Masks, Testing, Lines: What’s Summer Travel In 2020 Like?

Masks, Testing, Lines: What’s Summer Travel In 2020 Like?

This is our fourth summer living abroad and it goes without saying that 2020 is a year like no other. While no one has had it easy through the pandemic, expats like us have been especially affected by closed borders and travel restrictions. Ultimately, this was the first year we’ve been unable to travel back to the States during the summer. While difficult, we decided to make the best of it and explore more of Europe. Here’s what we experienced during our summer travel in 2020 after spending a month traveling through six different countries in Europe. 

Our home abroad is in Copenhagen, Denmark. This means that we had closed borders from mid-March until 27 June when Denmark slowly and strategically reopened travel to most other EU countries. Because of quick and decisive decisions made by the government, Denmark handled the situation extremely well and social distancing was easing for months before the borders opened and “normal” travel around Europe became possible.

In early June initial summer guidelines were announced. In Denmark we are required to take a three-week holiday each summer, so there was pressure to provide expectations for 2020 summer travel. The first announcement described a planned “travel bubble” between Norway, Iceland and Germany. Out of those three countries we decided Germany would be a great place to spend three weeks and we started planning.

Initial restrictions mandated that we could travel to these three nations without having to quarantine on return. The only restriction was to avoid cities of over 750,000 residents. 

Before we booked transportation (but after we created an itinerary) the announcement was made that travel would open up to most of the EU and population restrictions on destination cities were lifted. This changed the calculus.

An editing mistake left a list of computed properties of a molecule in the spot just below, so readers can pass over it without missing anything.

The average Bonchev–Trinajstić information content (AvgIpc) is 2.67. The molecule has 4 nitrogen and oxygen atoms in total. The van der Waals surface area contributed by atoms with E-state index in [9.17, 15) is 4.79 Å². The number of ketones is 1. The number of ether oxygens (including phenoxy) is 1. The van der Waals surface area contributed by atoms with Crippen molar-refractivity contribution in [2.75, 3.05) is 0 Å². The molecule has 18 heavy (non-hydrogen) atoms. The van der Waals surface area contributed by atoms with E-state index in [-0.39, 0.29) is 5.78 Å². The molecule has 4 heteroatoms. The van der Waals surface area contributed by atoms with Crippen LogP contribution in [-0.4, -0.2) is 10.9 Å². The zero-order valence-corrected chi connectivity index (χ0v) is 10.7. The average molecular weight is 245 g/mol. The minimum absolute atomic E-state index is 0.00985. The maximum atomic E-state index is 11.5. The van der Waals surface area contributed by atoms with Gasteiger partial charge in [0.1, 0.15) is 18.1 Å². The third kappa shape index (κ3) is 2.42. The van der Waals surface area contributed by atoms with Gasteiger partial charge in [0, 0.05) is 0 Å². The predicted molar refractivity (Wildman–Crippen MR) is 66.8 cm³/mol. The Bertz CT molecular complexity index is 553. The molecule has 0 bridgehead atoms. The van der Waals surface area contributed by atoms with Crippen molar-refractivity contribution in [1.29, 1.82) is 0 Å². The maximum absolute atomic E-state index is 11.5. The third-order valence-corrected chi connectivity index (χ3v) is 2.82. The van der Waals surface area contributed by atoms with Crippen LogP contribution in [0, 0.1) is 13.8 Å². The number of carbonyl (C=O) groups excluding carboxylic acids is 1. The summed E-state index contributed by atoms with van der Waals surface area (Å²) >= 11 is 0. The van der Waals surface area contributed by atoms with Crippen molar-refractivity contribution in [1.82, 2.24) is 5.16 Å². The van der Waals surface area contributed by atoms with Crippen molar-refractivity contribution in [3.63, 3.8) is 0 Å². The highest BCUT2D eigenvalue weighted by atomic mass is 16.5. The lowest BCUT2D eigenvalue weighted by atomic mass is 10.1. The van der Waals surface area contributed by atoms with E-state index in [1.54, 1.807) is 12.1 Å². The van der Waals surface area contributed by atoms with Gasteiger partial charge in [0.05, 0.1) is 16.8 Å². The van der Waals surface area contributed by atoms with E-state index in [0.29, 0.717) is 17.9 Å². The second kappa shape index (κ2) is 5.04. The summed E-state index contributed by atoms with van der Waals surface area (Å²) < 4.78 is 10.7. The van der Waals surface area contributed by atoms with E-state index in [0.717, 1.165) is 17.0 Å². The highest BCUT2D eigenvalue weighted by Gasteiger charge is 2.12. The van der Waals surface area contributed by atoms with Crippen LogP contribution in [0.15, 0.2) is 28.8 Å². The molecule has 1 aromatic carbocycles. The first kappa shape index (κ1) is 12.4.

We decided to stick with the original plan, but made a few adjustments to enter Austria, Switzerland and Liechtenstein. I also extended the trip a few days to tour Czechia on my own.

There it was – we had a plan, we just needed to fill in the details.

But how do you plan a trip during a pandemic?

What was in store for us?

How would summer travel in 2020 be different?

Tips For Travel Planning in 2020

We knew planning would be unique for our summer travel 2020, but the fundamentals were pretty normal. We spent more time planning this trip because of the length and because of the obvious extra considerations. Here are some tips we were left with as you plan for travel in what we now call “the current situation”.

For reference, all German material describing restrictions, requirements and general 2020 travel information uses the language “due to the current situation –“. We adopted it because it made us laugh. We even used it for other situations throughout our trip. For example, one night we stayed out too late and were a bit hungover. When we arrived in Austria I told Mike, “I need to take a nap due to the current situation”.

1. Check and Recheck All Travel Guidelines

For good reason we aren’t including specific information on exact guidelines in Denmark or anywhere else. The reason is simple – they change all the time. Still, it’s your responsibility to keep track of where you can go and what steps you have to take to comply with local regulations.